How Do Used Car Loans Work?
Used car loans can be a mysterious process. Banks don’t publicize the exact ways they determine your eligibility, and since most people don’t have constant access to their credit report, the potential for headache-inducing surprises. In order to pull back the curtain on these arcane practices, we’ve put together this guide to help you understand used car auto loans and how they work.
The Basics of Lending
While any financial product can be confusing, something that often helps is to remember that the basic idea of lending is to invest money in an effort to generate a profit. The profit comes from interest rates that the lender charges.
However, each individual loan is different, and if it doesn’t get repaid the lender will take a loss. Thus, interest rates are a measure of how much of a risk a lender thinks is involved in a specific loan. The more risk, the more money the lender will want to make back in order to see the loan as worthy of the risk. Consequentially the lower someone’s credit, the higher the interest rates they’ll be offered, and so loans will cost more.
Keeping this in mind will help you understand what’s going on when you’re exploring the used car loan process.
Things Lenders Look at When Deciding on a Used Car Loan
In order to determine how much of a risk your loan will be, there are a number of things that banks will look at. Anything that you can do to show the bank you’re a safe bet will lower your interest rates and thus the total cost of your loan.
The first thing that most lenders will look at is your credit score. Your credit score is the result of past credit reporting on you from other creditors, and has a number of different elements. Some of the elements included are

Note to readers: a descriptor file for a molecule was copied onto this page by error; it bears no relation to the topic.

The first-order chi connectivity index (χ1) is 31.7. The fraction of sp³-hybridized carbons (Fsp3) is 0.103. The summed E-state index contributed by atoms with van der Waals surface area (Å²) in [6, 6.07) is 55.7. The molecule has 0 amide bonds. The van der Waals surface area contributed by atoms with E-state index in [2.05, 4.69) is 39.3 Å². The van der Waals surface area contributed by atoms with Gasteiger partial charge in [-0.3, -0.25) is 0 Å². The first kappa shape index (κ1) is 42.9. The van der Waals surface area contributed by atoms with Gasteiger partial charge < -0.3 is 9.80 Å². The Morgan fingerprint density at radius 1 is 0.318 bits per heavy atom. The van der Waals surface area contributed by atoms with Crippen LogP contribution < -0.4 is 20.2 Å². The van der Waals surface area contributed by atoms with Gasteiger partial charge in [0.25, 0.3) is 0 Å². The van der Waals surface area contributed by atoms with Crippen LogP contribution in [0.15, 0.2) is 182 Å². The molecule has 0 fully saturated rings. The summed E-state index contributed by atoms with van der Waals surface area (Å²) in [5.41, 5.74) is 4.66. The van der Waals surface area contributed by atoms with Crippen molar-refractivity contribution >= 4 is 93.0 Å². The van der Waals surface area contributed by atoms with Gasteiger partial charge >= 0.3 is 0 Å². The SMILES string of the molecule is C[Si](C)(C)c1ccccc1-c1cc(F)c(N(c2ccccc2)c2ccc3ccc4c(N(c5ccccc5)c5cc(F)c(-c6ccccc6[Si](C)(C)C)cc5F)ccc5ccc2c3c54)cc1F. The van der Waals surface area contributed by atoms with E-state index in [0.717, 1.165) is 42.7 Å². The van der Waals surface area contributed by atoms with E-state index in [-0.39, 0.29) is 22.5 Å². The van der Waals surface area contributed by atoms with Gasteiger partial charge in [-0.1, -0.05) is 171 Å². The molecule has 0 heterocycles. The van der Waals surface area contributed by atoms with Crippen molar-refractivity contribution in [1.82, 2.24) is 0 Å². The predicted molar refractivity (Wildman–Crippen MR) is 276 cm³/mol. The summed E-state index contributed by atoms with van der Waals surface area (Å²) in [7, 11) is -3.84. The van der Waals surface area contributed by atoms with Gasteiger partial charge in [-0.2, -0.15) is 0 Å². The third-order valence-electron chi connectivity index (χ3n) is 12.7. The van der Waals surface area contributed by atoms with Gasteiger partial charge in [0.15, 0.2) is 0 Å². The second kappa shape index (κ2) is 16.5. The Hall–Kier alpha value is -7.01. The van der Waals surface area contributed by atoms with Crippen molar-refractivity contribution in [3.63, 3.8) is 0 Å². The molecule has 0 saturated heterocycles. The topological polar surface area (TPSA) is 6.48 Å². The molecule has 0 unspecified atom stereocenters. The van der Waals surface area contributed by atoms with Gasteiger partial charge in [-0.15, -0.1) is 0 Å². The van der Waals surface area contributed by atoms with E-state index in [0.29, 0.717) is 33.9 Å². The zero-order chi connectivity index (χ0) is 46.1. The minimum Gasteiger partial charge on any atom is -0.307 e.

- Length of credit history
- Percentage of credit used
- Credit available
- Negative remarks on credit report
As a result, individuals who have an established record of paying creditors back on time and aren’t using a lot of their available credit are seen as less risky than those with limited or no credit history, or who have a record of missing or late payments.
The next thing that lenders will check is the vehicle that you want to buy. They want to ensure that you are paying a reasonably fair value for the vehicle, and also that if you default on the loan they’ll be able to sell the car to recoup some of their losses. This also leads to a bit of a strange situation, as it may be cheaper to get a newer model used car as the lender will charge a lower interest rate. For example, a USAA used car loan or a PNC used car loan will be cheaper for a car that is the same make, model, and relative mileage as a car that is two model years older. This means that your loan may actually be cheaper if you buy a newer used car.
Parts of a Used Car Loan
Now that you understand what things a bank looks at when determining a loan, it is time to learn the different parts of a loan. The principal is the total amount that you are taking out for the loan. That is, the total price of the car, minus your down payment, plus interest.
The down payment is the money that you can pay toward the car at the time of purchase. A bigger down payment will result in a cheaper loan, because you’ll have to borrow less. For example, Bank of American used car loan rates will be much cheaper with a bigger down payment, as not only does it reduce the principal, but also demonstrates that you can save and so are less of a risk.
The interest rate is the amount of money that your lender will make from the loan, expressed as a percentage of the loan. Thus, a 10% interest rate means that you will pay 10% more than the value of the car.
In order to find the best interest rates, it’s recommend that you look for used car loans online. This will let you compare rates from different lenders to find the loan that works the best for you!